From top: The curlew population in Ireland has been diminished by 96%; Dan Boyle
It’s getting more and more difficult to find a decent environmental scare story. It’s hard to overcome that great wall of indifference, (largely made up, sadly, of decision makers) who instinctively feel that things are not so bad and if they become worse that will be then.
The increasing number of extreme weather events is shaking some out of their torpor. The intensity of the Californian wildfires may be leading some officials to declare that ‘abnormal is the new normal’, others choose to see it as a failure of forest management.
Actual evidence of damage being caused by climate change continues to be ignored because it largely lacks a visual manifestation.
An example of this would be the publication of a recent report showing a decrease of 60% in animal populations in an under fifty year period since 1970.
The indifferent may continue to sway away from statistics like this, thinking we’ve survived the passing of the Dodo and its ilk, what’s another few species?
Slowly the realisation may dawn that we are an animal species. There for the grace of whatever divine presence, that may or may not exist, go us.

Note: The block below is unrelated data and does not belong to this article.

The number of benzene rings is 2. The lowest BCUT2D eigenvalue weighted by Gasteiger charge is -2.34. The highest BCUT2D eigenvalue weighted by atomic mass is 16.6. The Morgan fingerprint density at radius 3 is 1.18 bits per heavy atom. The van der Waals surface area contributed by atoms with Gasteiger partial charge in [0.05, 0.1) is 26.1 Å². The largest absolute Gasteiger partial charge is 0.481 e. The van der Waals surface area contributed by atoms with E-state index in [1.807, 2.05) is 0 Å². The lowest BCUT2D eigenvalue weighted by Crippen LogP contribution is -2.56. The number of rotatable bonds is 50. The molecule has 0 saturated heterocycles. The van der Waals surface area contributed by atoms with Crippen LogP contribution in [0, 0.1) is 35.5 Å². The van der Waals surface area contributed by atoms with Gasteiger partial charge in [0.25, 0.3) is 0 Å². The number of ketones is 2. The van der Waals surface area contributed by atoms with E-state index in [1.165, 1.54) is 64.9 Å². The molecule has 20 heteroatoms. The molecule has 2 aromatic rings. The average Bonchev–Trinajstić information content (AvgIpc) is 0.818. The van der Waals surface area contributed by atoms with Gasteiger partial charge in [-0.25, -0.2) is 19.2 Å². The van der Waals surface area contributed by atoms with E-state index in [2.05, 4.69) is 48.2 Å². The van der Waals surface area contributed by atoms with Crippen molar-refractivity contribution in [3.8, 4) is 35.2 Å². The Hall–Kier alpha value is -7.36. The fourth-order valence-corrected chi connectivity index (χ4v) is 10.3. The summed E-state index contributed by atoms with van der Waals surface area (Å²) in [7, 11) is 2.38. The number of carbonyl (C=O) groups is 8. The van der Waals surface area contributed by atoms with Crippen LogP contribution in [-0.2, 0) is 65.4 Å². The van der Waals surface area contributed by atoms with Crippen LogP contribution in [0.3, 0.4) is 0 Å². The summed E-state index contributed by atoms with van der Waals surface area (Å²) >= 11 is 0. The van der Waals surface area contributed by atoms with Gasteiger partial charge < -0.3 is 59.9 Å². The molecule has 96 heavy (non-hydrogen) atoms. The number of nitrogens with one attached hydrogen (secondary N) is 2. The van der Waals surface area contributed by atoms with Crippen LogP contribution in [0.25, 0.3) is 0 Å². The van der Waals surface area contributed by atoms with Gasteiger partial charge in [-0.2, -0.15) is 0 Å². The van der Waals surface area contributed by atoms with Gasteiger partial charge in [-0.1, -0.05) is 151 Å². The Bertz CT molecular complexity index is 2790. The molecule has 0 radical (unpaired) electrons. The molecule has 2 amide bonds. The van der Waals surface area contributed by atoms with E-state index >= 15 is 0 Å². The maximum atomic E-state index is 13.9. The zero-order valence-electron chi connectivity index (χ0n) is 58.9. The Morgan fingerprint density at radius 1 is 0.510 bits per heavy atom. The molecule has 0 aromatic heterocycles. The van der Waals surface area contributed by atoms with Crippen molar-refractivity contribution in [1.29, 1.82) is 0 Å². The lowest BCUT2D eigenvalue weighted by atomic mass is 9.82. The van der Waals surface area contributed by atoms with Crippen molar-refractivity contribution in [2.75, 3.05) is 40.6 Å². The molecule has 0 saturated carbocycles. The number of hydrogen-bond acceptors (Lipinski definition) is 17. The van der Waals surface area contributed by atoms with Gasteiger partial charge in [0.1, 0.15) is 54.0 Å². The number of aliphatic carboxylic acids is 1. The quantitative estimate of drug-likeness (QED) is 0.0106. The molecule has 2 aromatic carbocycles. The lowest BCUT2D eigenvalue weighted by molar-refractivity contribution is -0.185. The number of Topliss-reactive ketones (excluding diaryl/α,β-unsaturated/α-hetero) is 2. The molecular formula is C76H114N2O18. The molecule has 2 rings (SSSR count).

Even the most selfish of us should recognise the extinction of any species as a series of canary in the coal mine moments for the human race on this planet. And yes the coal mine reference is deliberate.
We all are component parts of a wider ecosystem. The disappearing parts of that means the rest of us have to work that bit harder. It could be that an extinct species is responsible for something that can’t exist after them. Once gone it may never return.
Yaboo sucks deniers may chorus, in ways that makes me feel that the wrong parts of particular animal populations are being sustained.
Like Climate Change itself, the scale of what’s happening discourages many to do anything. As with general environmental action, it’s the local where effect starts to take place.
Ireland’s record on species protection is nothing to write home about. The Curlew population has been diminished by 96%. The government’s response to this has been to pass a Heritage Bill that allows hedge cutting during breeding periods, a new form of contraceptive for our breeding birds.
The current mania for dredging our rivers in the middle of spawning season is another form of genius.
This weekend a number of events (see below) are happening hoping to improve awareness of species extinction. The main event will be held in Dublin at 2pm outside the Dead Zoo (the Natural History Museum). Other events will be held in Cork (outside of its GPO) and Galway (alongside Salthill promenade).
Awareness is only part of the story. It’s anger that needs to be harnessed. In a focussed and direct way. The lack of appropriate political action is creating growing reserves of anger among environmentalists.
We will, I feel, see growing civil disobedience among environmentalists, weary at the lack of any substantial change on these issues. It’s a change of approach that should be welcomed.
Much better than playing at being dead.
Dan Boyle is a former Green Party TD and Senator. His column appears here every Thursday. Follow Dan on Twitter: @sendboyle
Pic: BBC Wildlife